In the conventional manner, I start at the top, and begin to manufacture my sky.  The light in my native Shetland seldom descends directly from its source.  It sneaks down between clouds, creating all sorts of beautiful colours on the way.  This phenomenon is even more noticeable in winter, when the sun is low in the sky.  It is a shame that there are so few hours in a winter’s day to witness this spectacle, but, even so, I wish I had a fiver back for all the hours I have spent (I hesitate to say wasted) just looking at the sky at this time of year, as it constantly moves and rearranges itself.  I try to transpose this onto my canvas – even if I don’t get it absolutely right, just the attempt creates a perfectly good backdrop to a seascape.  And the light in summer has a silvery quality, which I have heard remarked upon by visitors to the islands who, like me, spend quite a bit of their time here gazing heavenwards.

 

For the fisherman, whose whole existence revolves round the weather, the most important element is the wind, and for the marine artist, it is just as vital a feature of his picture composition.  The direction is first to be considered.  There are many amusing examples of the result of neglecting the factor of wind direction.  I have seen paintings of steamships with the smoke from the funnel blowing from left to right in the picture, and the mizzen mast flag pointing the opposite way.  The artist who painted this ship had fallen into one of the basic traps of seascape painting, and doomed his work to scorn in the eyes of any seaman who looked at it.  And nowadays, when there are few steamships still in operation, and sailing ships are used mainly for recreation and training, the wind direction is still as vital a picture component as in the days of Drake and Nelson.  Basically the surface of the sea moves in the direction of the wind, and this is how it should be represented by seascape artists.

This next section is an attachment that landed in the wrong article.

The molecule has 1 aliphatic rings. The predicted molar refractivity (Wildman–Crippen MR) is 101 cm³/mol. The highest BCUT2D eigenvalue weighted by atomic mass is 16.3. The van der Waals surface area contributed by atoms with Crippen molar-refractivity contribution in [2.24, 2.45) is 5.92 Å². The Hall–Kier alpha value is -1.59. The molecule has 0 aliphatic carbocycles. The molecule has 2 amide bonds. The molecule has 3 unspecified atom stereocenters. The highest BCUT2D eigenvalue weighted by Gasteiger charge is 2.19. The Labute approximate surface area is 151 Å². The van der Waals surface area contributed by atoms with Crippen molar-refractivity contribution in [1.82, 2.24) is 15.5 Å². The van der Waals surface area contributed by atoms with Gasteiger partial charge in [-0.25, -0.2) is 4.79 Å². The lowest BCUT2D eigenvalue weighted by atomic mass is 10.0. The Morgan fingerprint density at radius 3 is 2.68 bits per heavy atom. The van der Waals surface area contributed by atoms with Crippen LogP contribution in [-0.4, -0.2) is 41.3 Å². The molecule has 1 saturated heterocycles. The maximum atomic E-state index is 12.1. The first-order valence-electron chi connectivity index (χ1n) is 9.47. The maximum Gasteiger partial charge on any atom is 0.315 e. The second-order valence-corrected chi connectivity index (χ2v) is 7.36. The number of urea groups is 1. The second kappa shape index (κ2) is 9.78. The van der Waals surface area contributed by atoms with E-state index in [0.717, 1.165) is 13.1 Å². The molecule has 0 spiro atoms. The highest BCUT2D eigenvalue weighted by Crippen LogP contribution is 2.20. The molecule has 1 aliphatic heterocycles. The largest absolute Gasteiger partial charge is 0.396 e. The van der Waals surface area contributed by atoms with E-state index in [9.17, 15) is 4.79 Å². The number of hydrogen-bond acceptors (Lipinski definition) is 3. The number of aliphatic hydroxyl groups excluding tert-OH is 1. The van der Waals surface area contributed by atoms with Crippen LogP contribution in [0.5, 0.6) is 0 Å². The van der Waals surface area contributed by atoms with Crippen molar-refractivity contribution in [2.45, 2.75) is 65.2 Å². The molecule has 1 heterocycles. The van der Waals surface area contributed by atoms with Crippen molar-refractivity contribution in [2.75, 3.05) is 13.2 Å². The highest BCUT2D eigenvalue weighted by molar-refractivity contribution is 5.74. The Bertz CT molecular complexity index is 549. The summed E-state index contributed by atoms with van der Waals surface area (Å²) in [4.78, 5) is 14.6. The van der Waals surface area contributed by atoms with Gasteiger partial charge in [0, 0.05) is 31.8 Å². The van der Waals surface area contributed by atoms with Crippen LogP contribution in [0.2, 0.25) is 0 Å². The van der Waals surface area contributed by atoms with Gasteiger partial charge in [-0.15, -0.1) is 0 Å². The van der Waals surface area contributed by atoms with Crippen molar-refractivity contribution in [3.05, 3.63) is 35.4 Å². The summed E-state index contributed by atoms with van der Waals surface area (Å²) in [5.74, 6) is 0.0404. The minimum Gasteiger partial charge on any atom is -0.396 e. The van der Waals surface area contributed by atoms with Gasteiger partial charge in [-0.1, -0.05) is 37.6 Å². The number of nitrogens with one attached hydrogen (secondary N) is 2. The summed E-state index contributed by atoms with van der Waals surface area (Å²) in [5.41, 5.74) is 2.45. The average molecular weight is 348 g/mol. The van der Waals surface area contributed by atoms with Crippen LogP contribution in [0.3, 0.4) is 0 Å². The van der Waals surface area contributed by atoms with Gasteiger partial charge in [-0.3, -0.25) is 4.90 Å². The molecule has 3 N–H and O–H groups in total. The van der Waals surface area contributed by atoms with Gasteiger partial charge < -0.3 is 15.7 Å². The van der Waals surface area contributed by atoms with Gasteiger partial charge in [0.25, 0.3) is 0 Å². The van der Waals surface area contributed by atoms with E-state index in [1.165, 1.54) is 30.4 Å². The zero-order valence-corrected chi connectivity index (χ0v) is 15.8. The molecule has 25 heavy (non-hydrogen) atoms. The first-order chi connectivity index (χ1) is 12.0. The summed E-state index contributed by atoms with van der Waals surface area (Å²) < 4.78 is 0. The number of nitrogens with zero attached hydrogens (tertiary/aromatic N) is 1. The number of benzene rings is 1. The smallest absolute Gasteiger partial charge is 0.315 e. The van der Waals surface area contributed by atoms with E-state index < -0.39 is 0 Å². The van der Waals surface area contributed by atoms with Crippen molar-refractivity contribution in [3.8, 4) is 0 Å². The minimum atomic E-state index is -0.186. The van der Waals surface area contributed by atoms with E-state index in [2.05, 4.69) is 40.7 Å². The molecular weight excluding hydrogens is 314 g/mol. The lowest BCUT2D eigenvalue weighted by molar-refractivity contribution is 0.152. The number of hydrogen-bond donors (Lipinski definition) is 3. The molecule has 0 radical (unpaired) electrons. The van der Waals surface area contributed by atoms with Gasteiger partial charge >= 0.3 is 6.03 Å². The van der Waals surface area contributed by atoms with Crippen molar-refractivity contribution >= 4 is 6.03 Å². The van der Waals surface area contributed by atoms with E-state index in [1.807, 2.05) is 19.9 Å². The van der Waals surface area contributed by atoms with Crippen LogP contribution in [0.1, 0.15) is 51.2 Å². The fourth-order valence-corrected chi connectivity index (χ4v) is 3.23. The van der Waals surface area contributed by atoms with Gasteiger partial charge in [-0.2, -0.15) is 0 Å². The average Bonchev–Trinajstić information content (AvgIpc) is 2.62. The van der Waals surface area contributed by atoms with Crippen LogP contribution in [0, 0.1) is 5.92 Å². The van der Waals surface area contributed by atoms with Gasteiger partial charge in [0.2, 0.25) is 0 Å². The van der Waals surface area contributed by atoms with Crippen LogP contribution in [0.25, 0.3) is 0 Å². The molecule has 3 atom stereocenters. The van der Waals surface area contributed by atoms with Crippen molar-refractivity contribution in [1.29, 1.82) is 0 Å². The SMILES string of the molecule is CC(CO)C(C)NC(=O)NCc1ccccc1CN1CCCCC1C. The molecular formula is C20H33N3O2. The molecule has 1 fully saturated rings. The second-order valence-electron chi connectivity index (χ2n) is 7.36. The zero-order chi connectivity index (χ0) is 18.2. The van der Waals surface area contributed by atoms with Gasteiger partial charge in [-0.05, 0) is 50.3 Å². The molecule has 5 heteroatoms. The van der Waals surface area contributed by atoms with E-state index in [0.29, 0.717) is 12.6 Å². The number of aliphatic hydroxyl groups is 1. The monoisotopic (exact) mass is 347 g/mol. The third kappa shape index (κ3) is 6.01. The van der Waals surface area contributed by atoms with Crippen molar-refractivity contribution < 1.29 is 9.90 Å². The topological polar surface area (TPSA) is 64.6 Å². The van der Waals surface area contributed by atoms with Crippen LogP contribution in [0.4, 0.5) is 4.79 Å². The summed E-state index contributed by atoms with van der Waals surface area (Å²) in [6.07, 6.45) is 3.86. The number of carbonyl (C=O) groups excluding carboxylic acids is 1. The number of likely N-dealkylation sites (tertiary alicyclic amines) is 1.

Just as important is the strength of the wind, an excellent measure and description of which can be found in the Beaufort Scale, which specifies the various wind strengths and their effects both on land and sea.  The marine artist must look carefully at this when he (or she) is planning a picture, and a dedicated study of the effect of wind on the sea has been very useful to me.  I recommend time spent, either at sea, or on the shore next to the open sea, just observing the way it moves, like the living organism it is, and the changing colours which happen when it breaks.  This sea-gazing might attract curious glances from passers-by and anxious thoughts in friends, but it is well worth it when the results appear on canvas.  I thoroughly recommend leaving the rat-race behind to watch the sea go by.  It’s wonderful therapy even for non-artists!

 

I could write at length on the subject of the sea and its canvas manifestations, and even more about the people, with whom I am well acquainted, who make their living  from it.  And for those whose workplace is the ocean, many changes have taken place even in my short lifetime.  When I was a youngster, steam trawlers and drifters were still at work, and what tales of wind and weather their crews could tell.  But that will have to wait for another day and other writings – it is a subject worthy of many books.  But all I wanted to do here was to tell a little about seascape painting, a topic on which I can claim to have some knowledge and experience, and for which I am an unashamed enthusiast.

 

Jim Tait